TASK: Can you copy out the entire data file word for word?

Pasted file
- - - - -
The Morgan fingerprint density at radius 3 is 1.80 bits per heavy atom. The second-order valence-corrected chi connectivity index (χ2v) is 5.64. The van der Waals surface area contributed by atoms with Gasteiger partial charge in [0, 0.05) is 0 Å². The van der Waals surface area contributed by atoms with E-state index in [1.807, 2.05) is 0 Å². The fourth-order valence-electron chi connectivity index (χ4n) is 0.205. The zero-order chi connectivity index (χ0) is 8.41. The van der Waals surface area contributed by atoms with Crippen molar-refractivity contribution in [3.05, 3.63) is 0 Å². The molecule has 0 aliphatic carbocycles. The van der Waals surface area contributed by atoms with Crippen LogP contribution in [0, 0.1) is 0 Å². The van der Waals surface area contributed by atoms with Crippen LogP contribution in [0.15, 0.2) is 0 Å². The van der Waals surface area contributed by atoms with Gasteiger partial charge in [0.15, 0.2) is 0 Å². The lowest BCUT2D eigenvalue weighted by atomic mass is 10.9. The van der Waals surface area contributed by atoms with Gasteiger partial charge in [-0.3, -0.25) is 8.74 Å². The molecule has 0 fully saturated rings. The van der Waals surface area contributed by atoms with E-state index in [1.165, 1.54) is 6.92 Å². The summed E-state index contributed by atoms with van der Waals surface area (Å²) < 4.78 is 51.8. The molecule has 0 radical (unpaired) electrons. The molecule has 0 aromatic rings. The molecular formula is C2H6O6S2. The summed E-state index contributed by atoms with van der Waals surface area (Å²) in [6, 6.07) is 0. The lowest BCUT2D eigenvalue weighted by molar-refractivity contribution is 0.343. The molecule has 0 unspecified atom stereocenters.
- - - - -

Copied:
The Morgan fingerprint density at radius 3 is 1.80 bits per heavy atom. The second-order valence-corrected chi connectivity index (χ2v) is 5.64. The van der Waals surface area contributed by atoms with Gasteiger partial charge in [0, 0.05) is 0 Å². The van der Waals surface area contributed by atoms with E-state index in [1.807, 2.05) is 0 Å². The fourth-order valence-electron chi connectivity index (χ4n) is 0.205. The zero-order chi connectivity index (χ0) is 8.41. The van der Waals surface area contributed by atoms with Crippen molar-refractivity contribution in [3.05, 3.63) is 0 Å². The molecule has 0 aliphatic carbocycles. The van der Waals surface area contributed by atoms with Crippen LogP contribution in [0, 0.1) is 0 Å². The van der Waals surface area contributed by atoms with Crippen LogP contribution in [0.15, 0.2) is 0 Å². The van der Waals surface area contributed by atoms with Gasteiger partial charge in [0.15, 0.2) is 0 Å². The lowest BCUT2D eigenvalue weighted by atomic mass is 10.9. The van der Waals surface area contributed by atoms with Gasteiger partial charge in [-0.3, -0.25) is 8.74 Å². The molecule has 0 fully saturated rings. The van der Waals surface area contributed by atoms with E-state index in [1.165, 1.54) is 6.92 Å². The summed E-state index contributed by atoms with van der Waals surface area (Å²) < 4.78 is 51.8. The molecule has 0 radical (unpaired) electrons. The molecule has 0 aromatic rings. The molecular formula is C2H6O6S2. The summed E-state index contributed by atoms with van der Waals surface area (Å²) in [6, 6.07) is 0. The lowest BCUT2D eigenvalue weighted by molar-refractivity contribution is 0.343. The molecule has 0 unspecified atom stereocenters.